This is the winner. I’m serious. Chewiness – 8, meatiness – 9, and just 70 calories, 1 gram of fat, and 7 carbs per ounce. 11 grams of protein. And is it delicious? It is so delicious. The chewiness of it really enhances my enjoyment. If you like your jerky to be somewhat impenetrable, don’t look here. If you want 6% of your daily recommended Iron intake per serving? Look here.

3. Teriyaki Flavored Beef Jerky: Chewiness – 5, meatiness – 7 (the sweetness of the teriyaki sort of interferes with the meatiness), 80 calories per ounce, and other than that, pretty much the same nutritional values as the Original Flavor, just a little less Sodium and a little more Iron. So that’s good. I’m not really into teriyaki, but I do like this flavor more than Jerky.com’s; it’s less sweet and a little more spicy.

4. Hickory Flavored Beef Jerky: Chewiness – 4, meatiness – 7 (again, a little sweetness undercuts the meatiness), and the lowest calories (70) and carbs (6 grams) combination we’ve seen! The hickory flavor, as you might guess, is woody and sweet — the second ingredient on the list is brown sugar. It’s not my favorite jerky, but I could see how someone might get really into this.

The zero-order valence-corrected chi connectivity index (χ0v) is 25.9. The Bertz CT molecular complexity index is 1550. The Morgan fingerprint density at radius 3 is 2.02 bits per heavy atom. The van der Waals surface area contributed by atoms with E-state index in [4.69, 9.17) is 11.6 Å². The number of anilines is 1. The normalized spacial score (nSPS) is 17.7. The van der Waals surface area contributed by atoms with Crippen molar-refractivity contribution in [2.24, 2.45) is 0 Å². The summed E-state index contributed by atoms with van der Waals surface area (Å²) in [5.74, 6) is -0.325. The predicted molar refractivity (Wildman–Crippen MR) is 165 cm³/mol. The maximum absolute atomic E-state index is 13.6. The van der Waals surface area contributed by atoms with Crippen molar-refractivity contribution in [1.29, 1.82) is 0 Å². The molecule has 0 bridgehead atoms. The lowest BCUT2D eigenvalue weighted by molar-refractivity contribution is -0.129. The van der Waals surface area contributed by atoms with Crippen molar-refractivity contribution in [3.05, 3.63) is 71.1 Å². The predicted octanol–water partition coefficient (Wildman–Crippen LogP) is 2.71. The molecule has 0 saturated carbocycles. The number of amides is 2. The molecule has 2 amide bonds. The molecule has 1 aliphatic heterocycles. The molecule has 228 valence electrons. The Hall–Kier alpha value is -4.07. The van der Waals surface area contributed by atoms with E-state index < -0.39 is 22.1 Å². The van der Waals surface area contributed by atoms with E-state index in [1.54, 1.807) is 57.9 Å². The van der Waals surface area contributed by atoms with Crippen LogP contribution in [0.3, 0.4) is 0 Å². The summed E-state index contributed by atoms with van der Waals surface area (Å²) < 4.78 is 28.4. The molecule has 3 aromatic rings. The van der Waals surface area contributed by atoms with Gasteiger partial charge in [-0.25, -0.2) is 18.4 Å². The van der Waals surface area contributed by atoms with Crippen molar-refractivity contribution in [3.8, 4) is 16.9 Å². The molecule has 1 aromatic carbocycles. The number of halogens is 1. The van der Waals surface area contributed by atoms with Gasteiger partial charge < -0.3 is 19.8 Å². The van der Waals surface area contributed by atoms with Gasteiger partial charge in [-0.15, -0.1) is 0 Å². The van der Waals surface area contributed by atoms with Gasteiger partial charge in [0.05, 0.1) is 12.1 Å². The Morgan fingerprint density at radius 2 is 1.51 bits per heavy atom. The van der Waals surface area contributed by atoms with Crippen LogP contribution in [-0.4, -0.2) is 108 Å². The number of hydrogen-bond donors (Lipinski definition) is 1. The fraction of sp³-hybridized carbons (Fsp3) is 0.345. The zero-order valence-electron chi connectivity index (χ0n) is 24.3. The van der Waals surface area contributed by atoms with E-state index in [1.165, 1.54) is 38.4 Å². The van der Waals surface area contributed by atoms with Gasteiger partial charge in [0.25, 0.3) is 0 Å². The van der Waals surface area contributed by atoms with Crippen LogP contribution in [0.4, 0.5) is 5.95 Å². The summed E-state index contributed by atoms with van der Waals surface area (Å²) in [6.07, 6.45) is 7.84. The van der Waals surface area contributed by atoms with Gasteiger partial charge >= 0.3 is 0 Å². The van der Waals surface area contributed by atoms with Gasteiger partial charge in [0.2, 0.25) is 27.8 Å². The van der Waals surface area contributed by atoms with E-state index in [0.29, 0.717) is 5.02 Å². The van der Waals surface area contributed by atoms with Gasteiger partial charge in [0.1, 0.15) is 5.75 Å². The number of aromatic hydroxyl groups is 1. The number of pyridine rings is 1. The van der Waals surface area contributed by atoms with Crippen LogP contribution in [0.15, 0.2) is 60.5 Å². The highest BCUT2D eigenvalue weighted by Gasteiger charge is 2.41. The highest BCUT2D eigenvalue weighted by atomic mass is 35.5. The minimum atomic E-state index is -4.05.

5. Peppered Beef Jerky: Delicious. Chewiness – 5, meatiness – 8, 70 calories, 7 carbs, and 11 grams of protein per ounce. This jerky has the lowest Sodium levels we’ve seen (430 mg), and matches the Teriyaki Flavor for Iron (8%). Though the second ingredient on this jerky’s list is brown sugar as well, you won’t taste the sweetness over the bright and spicy pepper! I really like this jerky a lot, almost as much as the original flavor.
Mmm, premium beef snacks. Jerky is good for the car, the plane, the hike, and the couch. Give Oh Boy! Oberto a try — they’ve been makin’ the stuff since 1918!

Gadling Take FIVE: Week of March 21 –March 28